I surprised myself and finished the book “The Memory Keeper’s Daughter” yesterday. I have been thinking alot about the issues in the book. And even more about the issues it brings up in my life.
Norah Henry delivers twins, and her Dr. husband (David) tells her the baby girl died. He sends baby Phoebe off with the nurse, who is supposed to take her to a home for the retarded because she is Down Syndrome. The twin son, Peter, is raised by the parents Norah and David. Phoebe ends up being raised by the nurse Caroline.
So…. the premise of the book is that it is all about secrets. Who has secrets from whom and how it affects relationships.
Dr. David turns to photography to channel his shame/unhappiness/emptiness and to keep a record of the memories. He becomes “the memory keeper”. The son, a fine musician, feels misunderstood, invisible to his father. Norah is always longing for what she can’t quite grasp…. as if she knows something is amiss, but doesn’t know what or why and tries to fill a huge void in life.
Throughout the book I vacillated between wanting David to tell Norah the truth….. and not telling her. Eventually I knew she would come to know, but had no idea HOW she would come to know. I won’t spoil it for any of you either….
This book was particularly profound to me in several ways. My own Dad was a photographer. The book talks about why we take pictures. What is the purpose? the intent? the motivation? Things I think about often as I make art. Questions I ask of myself as an artist and photographer. What is important about taking a photo (and just the RIGHT photo) of a moth? What am I trying to say? Universal questions for artists. No universal answers. More of my thoughts on this another day.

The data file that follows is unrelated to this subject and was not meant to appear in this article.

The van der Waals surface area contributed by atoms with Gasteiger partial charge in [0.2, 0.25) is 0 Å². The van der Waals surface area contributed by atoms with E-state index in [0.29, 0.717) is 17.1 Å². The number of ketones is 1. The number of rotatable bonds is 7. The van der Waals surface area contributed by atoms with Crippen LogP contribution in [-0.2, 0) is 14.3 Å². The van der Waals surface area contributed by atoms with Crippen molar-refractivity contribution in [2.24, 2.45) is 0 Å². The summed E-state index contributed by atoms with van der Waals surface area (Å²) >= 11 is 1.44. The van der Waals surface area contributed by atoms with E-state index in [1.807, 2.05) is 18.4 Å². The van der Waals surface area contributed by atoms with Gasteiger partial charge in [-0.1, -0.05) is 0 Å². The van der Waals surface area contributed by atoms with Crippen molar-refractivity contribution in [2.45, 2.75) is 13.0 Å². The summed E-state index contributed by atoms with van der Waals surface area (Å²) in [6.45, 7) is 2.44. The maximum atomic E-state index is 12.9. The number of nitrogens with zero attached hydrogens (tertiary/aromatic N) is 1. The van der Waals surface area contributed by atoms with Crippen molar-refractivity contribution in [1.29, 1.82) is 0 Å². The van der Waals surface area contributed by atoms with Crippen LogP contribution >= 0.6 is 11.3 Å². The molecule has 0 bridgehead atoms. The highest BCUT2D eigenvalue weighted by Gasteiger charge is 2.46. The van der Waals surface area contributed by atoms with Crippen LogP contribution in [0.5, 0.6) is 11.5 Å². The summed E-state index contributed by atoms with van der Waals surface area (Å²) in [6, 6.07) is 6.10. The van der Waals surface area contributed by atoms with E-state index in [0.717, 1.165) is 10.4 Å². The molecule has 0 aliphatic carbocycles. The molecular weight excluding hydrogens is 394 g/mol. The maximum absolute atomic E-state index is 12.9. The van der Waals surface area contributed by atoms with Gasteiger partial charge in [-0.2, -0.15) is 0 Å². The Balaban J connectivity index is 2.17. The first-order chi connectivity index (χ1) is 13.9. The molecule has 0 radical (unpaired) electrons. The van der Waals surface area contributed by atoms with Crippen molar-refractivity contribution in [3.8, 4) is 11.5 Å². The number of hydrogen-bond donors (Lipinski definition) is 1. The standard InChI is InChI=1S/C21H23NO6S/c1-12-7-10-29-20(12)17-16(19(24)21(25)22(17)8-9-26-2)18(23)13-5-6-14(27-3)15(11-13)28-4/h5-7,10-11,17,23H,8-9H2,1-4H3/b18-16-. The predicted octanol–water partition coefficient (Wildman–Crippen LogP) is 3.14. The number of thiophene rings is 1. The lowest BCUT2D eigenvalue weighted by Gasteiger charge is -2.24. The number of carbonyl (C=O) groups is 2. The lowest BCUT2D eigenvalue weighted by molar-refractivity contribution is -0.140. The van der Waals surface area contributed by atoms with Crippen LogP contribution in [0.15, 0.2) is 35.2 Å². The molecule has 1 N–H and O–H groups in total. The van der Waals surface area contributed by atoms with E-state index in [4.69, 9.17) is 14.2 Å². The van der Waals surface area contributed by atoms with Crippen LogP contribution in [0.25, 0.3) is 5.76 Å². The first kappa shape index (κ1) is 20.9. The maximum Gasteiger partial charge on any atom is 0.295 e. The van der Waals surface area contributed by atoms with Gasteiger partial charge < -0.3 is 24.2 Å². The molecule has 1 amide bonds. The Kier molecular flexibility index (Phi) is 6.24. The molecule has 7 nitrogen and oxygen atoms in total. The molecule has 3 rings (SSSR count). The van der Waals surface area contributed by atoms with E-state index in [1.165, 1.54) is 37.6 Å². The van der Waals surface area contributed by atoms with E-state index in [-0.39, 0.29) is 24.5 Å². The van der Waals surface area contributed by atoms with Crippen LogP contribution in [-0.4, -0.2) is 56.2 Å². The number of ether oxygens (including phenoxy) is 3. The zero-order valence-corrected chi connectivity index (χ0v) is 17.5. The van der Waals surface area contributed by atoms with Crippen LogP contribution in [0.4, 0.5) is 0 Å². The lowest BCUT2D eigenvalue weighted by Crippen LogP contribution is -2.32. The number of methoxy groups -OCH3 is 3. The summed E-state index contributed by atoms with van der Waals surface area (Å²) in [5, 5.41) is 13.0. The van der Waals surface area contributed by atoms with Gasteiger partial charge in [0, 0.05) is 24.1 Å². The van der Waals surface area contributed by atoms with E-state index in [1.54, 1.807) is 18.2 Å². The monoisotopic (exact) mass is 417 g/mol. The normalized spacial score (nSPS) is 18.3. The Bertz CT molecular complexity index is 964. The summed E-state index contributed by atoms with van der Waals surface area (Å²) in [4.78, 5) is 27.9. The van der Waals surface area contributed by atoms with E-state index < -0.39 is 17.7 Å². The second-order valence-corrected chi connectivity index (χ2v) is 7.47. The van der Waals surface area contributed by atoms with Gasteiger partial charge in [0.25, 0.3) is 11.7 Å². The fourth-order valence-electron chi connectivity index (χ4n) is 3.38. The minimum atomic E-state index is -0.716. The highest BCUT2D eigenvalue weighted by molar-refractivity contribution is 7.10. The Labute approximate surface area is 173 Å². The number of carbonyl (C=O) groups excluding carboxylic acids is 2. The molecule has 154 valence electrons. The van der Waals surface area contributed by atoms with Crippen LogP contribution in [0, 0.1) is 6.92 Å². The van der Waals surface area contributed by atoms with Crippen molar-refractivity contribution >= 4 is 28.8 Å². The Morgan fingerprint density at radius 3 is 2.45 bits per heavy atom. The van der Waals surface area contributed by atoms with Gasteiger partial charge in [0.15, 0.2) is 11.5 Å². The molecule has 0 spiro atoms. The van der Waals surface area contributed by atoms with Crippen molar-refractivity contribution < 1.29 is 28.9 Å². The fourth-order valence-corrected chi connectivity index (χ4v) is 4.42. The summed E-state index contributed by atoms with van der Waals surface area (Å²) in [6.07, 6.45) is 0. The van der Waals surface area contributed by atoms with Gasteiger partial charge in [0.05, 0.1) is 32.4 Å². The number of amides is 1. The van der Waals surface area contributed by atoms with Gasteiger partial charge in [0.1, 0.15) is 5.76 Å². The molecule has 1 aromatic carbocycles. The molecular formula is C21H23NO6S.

And the other questions for me….. what was my Dad thinking as he took photos? Was he just recording events? No, I know not. He experimented with light and technique. He also used photos to help police and fire agencies to solve crimes and investigate accidents, fires and other events. I also wonder what he would think of today’s photography and digital technology.
The other profound thoughts I have had about this book have to do with longing. Longing for what we can never attain. And if we do, it is not as we would have expected it to be.
Phoebe and Peter are twins. But never knew of the others’ existence until adulthood. What would that be like?
I am a twin. I have a twin brother. I always wondered what it would be like to not be a twin. (Does that statement give you insight into our relationship?) What would that be like? It isn’t like I longed to be a singleton, it is just that I always wondered. I always hated being compared to him. We were and are so very different.
I think I understand Peter, who felt invisible. I have always been invisible to my twin. And he is now invisible to me.
Before you go telling me how sad that is……let me say this: What we strive to attain is never as we expected it to be.
Sometimes it is better.